By Brian Baker | January 27, 2021
According to the American Heart Association, someone in the United States has a heart attack about every 40 seconds. That’s not a comforting statistic, but the good news is more than 90% of people who have a heart attack will survive. Unfortunately, that doesn’t mean life immediately returns to normal.
Most patients stay in the hospital for about a week and are sent home for rest and recovery while the heart muscle heals. Depending on your condition, returning to a normal routine could take up to 3 months.
For many, that means missing work. But just because you’re slowing down, doesn’t mean your bills do too. Mortgage, car payments, utilities—those still need to be paid. And while health insurance will cover some medical expenses, it may not cover everything. You could be billed for treatment and recovery costs, including:
- Deductibles and co-pays
- Expenses related to out-of-network treatment
- Additional medical procedures, such as angioplasty and pacemaker implantation
- Travel, lodging and meals during treatment
- Rehabilitation and home health services
How to pay for these unexpected expenses is the last thing you should think about during your recovery, but many families end up with medical debt that can have a long-term impact on their financial security. In fact, 32% of American workers currently have some kind of medical debt and for some, the amount they owe is $10,000 or more.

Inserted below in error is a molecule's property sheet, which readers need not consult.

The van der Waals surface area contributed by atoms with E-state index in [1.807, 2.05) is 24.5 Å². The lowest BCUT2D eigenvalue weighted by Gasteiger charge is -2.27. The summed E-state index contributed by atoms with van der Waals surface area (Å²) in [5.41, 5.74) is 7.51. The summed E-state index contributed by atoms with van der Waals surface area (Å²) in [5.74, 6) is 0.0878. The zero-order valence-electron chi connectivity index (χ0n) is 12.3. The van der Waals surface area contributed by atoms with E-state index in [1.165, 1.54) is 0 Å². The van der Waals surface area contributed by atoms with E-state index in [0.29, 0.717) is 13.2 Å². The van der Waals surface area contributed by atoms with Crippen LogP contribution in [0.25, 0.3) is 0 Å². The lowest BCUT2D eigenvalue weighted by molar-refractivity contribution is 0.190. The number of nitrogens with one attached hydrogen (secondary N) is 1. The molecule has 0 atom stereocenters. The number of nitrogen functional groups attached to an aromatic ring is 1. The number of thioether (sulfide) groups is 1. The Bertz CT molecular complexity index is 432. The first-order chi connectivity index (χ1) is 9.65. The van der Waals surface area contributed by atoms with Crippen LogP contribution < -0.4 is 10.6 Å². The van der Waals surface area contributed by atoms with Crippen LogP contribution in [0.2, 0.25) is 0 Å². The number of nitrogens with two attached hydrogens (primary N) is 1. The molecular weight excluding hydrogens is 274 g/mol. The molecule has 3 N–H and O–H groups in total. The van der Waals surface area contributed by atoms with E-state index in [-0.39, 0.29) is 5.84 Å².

That’s where Critical Illness coverage can help. Critical illness insurance can help bridge the financial gap between what health insurance covers and out-of-pocket expenses. It complements major medical insurance by paying a lump sum you can use however needed: for hospital or doctor’s bills, copayments and deductibles, or daily living expenses.
Better yet, after you’ve recovered and life is back to normal, many critical illness insurance plans include a wellness benefit that can pay a set amount – $50 is typical – for covered health screenings. Heart attack survivors are often asked to evaluate and make changes to their lifestyle, and wellness benefits are a great way to stay on course.
Life is full of unexpected moments. With a financial safety net you can rest assured when a critical illness strikes, it won’t jeopardize your finances or the life you’ve built.
info gathered from unum.com